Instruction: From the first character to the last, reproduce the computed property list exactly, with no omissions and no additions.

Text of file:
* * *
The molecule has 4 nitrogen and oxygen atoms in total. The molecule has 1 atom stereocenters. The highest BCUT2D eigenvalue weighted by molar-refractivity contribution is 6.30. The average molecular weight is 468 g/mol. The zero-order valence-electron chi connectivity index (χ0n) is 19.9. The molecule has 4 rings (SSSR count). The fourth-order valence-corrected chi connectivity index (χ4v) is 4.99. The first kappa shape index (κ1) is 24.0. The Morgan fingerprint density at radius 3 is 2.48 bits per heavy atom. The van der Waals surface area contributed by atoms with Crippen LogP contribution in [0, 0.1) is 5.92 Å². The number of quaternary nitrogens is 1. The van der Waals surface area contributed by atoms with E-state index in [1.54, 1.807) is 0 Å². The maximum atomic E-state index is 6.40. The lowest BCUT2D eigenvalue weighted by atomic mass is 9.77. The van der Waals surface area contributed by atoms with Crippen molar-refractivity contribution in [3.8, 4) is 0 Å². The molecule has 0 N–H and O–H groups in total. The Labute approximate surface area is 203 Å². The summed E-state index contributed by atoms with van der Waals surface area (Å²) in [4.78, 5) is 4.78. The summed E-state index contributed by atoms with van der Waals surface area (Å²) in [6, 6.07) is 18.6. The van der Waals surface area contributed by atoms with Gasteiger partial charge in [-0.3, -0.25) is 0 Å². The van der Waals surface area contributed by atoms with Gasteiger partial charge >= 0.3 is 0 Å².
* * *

The molecule has 4 nitrogen and oxygen atoms in total. The molecule has 1 atom stereocenters. The highest BCUT2D eigenvalue weighted by molar-refractivity contribution is 6.30. The average molecular weight is 468 g/mol. The zero-order valence-electron chi connectivity index (χ0n) is 19.9. The molecule has 4 rings (SSSR count). The fourth-order valence-corrected chi connectivity index (χ4v) is 4.99. The first kappa shape index (κ1) is 24.0. The Morgan fingerprint density at radius 3 is 2.48 bits per heavy atom. The van der Waals surface area contributed by atoms with Crippen LogP contribution in [0, 0.1) is 5.92 Å². The number of quaternary nitrogens is 1. The van der Waals surface area contributed by atoms with E-state index in [1.54, 1.807) is 0 Å². The maximum atomic E-state index is 6.40. The lowest BCUT2D eigenvalue weighted by atomic mass is 9.77. The van der Waals surface area contributed by atoms with Crippen molar-refractivity contribution in [3.8, 4) is 0 Å². The molecule has 0 N–H and O–H groups in total. The Labute approximate surface area is 203 Å². The summed E-state index contributed by atoms with van der Waals surface area (Å²) in [4.78, 5) is 4.78. The summed E-state index contributed by atoms with van der Waals surface area (Å²) in [6, 6.07) is 18.6. The van der Waals surface area contributed by atoms with Gasteiger partial charge in [-0.3, -0.25) is 0 Å². The van der Waals surface area contributed by atoms with Gasteiger partial charge >= 0.3 is 0 Å².